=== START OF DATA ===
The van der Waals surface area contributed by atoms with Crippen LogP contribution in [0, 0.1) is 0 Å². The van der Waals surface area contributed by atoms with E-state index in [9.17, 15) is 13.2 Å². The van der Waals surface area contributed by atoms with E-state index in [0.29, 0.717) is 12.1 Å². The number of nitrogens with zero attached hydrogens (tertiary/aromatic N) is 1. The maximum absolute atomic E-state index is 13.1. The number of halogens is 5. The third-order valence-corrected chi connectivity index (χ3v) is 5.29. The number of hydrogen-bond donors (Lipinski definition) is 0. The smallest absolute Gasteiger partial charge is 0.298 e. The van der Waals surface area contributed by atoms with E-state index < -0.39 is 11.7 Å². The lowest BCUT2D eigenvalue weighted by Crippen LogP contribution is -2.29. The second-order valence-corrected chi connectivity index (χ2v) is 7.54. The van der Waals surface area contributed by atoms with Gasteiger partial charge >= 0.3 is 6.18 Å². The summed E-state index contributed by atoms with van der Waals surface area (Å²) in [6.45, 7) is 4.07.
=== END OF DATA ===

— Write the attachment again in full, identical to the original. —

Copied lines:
The van der Waals surface area contributed by atoms with Crippen LogP contribution in [0, 0.1) is 0 Å². The van der Waals surface area contributed by atoms with E-state index in [9.17, 15) is 13.2 Å². The van der Waals surface area contributed by atoms with E-state index in [0.29, 0.717) is 12.1 Å². The number of nitrogens with zero attached hydrogens (tertiary/aromatic N) is 1. The maximum absolute atomic E-state index is 13.1. The number of halogens is 5. The third-order valence-corrected chi connectivity index (χ3v) is 5.29. The number of hydrogen-bond donors (Lipinski definition) is 0. The smallest absolute Gasteiger partial charge is 0.298 e. The van der Waals surface area contributed by atoms with E-state index < -0.39 is 11.7 Å². The lowest BCUT2D eigenvalue weighted by Crippen LogP contribution is -2.29. The second-order valence-corrected chi connectivity index (χ2v) is 7.54. The van der Waals surface area contributed by atoms with Gasteiger partial charge >= 0.3 is 6.18 Å². The summed E-state index contributed by atoms with van der Waals surface area (Å²) in [6.45, 7) is 4.07.